There are several upcoming E911 indoor location accuracy filing/reporting requirements that apply to all providers of CMRS (interconnected mobile voice) service, regardless of whether or not they have received a PSAP request for E911 service. Providers that recently sought waivers in connection with an E911 location accuracy certification requirement due in early June will need to have secured grants of their pending requests before they are excused from having to submit these filings.

Live 911 Call Data Reports

Tuesday, August 1, 2017 is the deadline for CMRS service providers to submit their next semi-annual Live 911 Call Data Report to the FCC. Reports are filed on a Microsoft Excel template, and for non-nationwide carriers must include call location data for the prior two calendar-year quarters (i.e., January-June 2017) for each location technology used within four geographic morphologies (dense urban, urban, suburban, and rural).

Copies of the report are sent via email to APCO, NENA and NASNA. Non-nationwide CMRS providers that do not provide service or report quarterly live call data in any of the six test cities (i.e., Atlanta, Chicago, Denver/Front Range, Manhattan Borough, Philadelphia, and San Francisco and their surrounding geographic areas) are required to collect and report live call data from the largest county (by population) within their service footprint.

Copies of the FCC’s Live Call Data Reporting Template are available from the FCC’s web site. Please contact us if you would like us to provide you with a copy of the template.

Carriers that are working with West/Intrado as their E911 location vendor should obtain their live call data directly from West, and West should have this data shortly after the calendar quarter ends on June 30th. We are available to review the draft report for completeness and accuracy upon request, but recommend that carriers not wait until the filing deadline to send us their draft reports.

BloostonLaw is also available to assist carriers that wish to seek confidential treatment of their live 911 call data reports. Confidential treatment requests will apply to all subsequent reports filed by that provider.

Initial Implementation Plan and First Progress Report

August 3, 2017 is the deadline for non-nationwide CMRS service providers to prepare and submit to the FCC an Initial Implementation Plan which describes their company’s plans for meeting the FCC’s improved indoor location accuracy requirements, as well as a related First Progress Report which describes their efforts to date toward meeting the plan.

The FCC has not specified a particular format for these filings, so we are working with staff of West to come up with an Initial Implementation Plan document that is based on West’s Location Performance Management (LPM) suite of services. Let us know if you would like our law firm to assist you in preparing these required reports and we will send you a brief questionnaire to help organize and collect the company-specific information that we will need. If your company is working with an E911 vendor other than West, please let us know as soon as possible so we can prepare an appropriate Implementation Plan based on that vendor’s service offering.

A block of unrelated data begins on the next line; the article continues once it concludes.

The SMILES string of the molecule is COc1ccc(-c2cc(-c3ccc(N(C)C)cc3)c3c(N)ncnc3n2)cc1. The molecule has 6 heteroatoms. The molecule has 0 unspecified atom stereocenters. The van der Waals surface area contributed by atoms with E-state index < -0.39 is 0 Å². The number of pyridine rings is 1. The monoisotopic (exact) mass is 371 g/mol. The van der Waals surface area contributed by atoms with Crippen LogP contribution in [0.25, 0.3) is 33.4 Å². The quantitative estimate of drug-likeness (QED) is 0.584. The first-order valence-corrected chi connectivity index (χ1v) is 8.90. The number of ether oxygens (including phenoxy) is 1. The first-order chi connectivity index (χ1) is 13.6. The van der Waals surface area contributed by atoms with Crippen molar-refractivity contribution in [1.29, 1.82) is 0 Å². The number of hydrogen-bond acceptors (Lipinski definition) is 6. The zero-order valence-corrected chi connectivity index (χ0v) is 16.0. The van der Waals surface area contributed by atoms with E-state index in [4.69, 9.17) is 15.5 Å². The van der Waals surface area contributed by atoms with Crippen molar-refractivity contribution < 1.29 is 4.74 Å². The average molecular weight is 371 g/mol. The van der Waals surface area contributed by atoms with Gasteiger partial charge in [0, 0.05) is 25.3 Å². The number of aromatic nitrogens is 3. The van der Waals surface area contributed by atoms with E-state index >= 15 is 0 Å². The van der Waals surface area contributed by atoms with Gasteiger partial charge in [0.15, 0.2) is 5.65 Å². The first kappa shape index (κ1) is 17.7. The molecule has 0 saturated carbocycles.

BloostonLaw Contacts: Cary Mitchell and John Prendergast.

Democratic Senators Call for Ringless Voicemail Protection for Consumers

Last week, Sens. Ed Markey (D-MA), Richard Blumenthal (D-CT), Patrick Leahy (D-VT) and others sent a letter to FCC Chairman Ajit Pai urging him to act on a Public Notice the FCC issued back in April regarding a petition to exempt ringless voicemails from the Telephone Consumer Protection Act (TCPA). Ringless voicemails allow the calling party to leave automated voice messages directly in voicemail without the phone ever ringing, effectively bypassing call blocking measures.

According to the senators, “Exempting ringless voicemails from the TCPA’s autodialer protections would allow callers to overwhelm consumers with ringless voice messages without first receiving express consumer consent. Further, consumers would have no way to stop callers from sending ringless voice messages, and callers would not have limits on the quantity or duration of these messages.”

Political news source The Hill reports that Republicans have voiced support for ringless voicemail companies. The Republican National Committee filed a comment to the FCC in May arguing that restrictions on such types of calls could “burden” freedom of speech.

BloostonLaw Contacts: Ben Dickens, Gerry Duffy, and Mary Sisak.


Chairman Pai Appoints New Bureau Chiefs

On June 15, Chairman Pai announced that he intends to appoint Donald Stockdale to serve as chief of the Wireless Telecommunications Bureau, replacing current acting chief Nese Guendelsberger. According to the News Release, Mr. Stockdale rejoins the FCC from Bates White Economic Consulting where he has been a partner. Prior to that, he worked on telecom regulatory and antitrust issues as a partner at Mayer Brown LLP. Mr. Stockdale first joined the FCC’s then-Common Carrier Bureau (now the Wireline Competition Bureau) in 1994 as an attorney advisor and later as deputy division chief and associate bureau chief for economics. He later served as director of research in the Office of Policy and Planning and finally as deputy bureau chief and chief economist for the Wireline Competition Bureau until he left the agency in 2011. He earned his doctorate in economics and law degree from Yale University and bachelors degrees from Cambridge University and Yale.